Scotland’s population had been in long term decline until immigration from newly admitted EU states reversed the trend in the mid 2000s. Since 2000, the population has grown at an average annual rate of about 0.4%. The UK’s growth rate for this time was 0.7%.
Those aged 65 and over have increased in number by 33% between 1981 and 2015. This is not simply due to increased life expectancy but is mainly explained by the so-called post-war baby boomers entering this age group. The decline in numbers of children has slowed in recent years and 2015 saw its first increase in many decades. This is possibly related to the recent increase in immigration. Overall though, the number of under 16s has decreased by 23% between 1981 and 2015.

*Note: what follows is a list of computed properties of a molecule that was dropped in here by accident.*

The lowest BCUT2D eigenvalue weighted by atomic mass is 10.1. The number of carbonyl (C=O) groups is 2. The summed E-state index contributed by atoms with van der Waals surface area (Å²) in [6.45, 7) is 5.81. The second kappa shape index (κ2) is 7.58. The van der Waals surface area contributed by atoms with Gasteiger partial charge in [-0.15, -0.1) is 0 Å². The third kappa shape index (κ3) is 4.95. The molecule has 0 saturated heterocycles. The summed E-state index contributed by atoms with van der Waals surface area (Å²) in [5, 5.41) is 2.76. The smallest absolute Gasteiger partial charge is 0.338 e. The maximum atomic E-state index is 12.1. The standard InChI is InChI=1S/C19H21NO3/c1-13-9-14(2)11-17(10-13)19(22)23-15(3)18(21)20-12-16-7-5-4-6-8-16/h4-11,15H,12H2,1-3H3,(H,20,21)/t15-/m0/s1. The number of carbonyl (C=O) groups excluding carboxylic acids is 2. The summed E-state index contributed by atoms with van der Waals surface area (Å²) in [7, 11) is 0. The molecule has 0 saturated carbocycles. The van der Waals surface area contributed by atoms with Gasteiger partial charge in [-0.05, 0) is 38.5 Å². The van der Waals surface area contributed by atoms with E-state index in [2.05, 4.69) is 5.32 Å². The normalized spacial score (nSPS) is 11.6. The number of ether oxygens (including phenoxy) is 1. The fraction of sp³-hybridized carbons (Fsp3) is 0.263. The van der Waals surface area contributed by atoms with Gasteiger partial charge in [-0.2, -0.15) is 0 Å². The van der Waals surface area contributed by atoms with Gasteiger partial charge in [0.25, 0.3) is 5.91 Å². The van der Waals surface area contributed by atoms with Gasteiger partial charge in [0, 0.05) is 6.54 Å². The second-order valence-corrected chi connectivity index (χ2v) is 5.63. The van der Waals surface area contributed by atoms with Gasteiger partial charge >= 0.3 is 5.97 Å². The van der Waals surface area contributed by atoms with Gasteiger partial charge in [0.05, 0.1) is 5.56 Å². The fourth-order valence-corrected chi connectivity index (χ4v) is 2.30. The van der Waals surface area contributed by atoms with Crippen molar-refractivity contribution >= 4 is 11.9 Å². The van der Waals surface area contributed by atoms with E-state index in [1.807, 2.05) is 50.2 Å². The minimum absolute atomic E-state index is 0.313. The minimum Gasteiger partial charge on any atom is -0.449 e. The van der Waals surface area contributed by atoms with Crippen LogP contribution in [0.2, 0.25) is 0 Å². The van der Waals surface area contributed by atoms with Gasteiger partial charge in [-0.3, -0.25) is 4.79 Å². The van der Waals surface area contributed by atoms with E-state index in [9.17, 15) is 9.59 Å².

It seems likely that future years will continue to see a rising elderly population and that will place a greater demand on the NHS and social care. Also a rise in the number of children will need to be factored into planning for schools.
The birth rate spikes following both world wars and their implications for our current age distribution can be appreciated in this animation.
- Data is from the National Records of Scotland Population Pyramids publication.
- More information on the animated graph can be found in this blog post.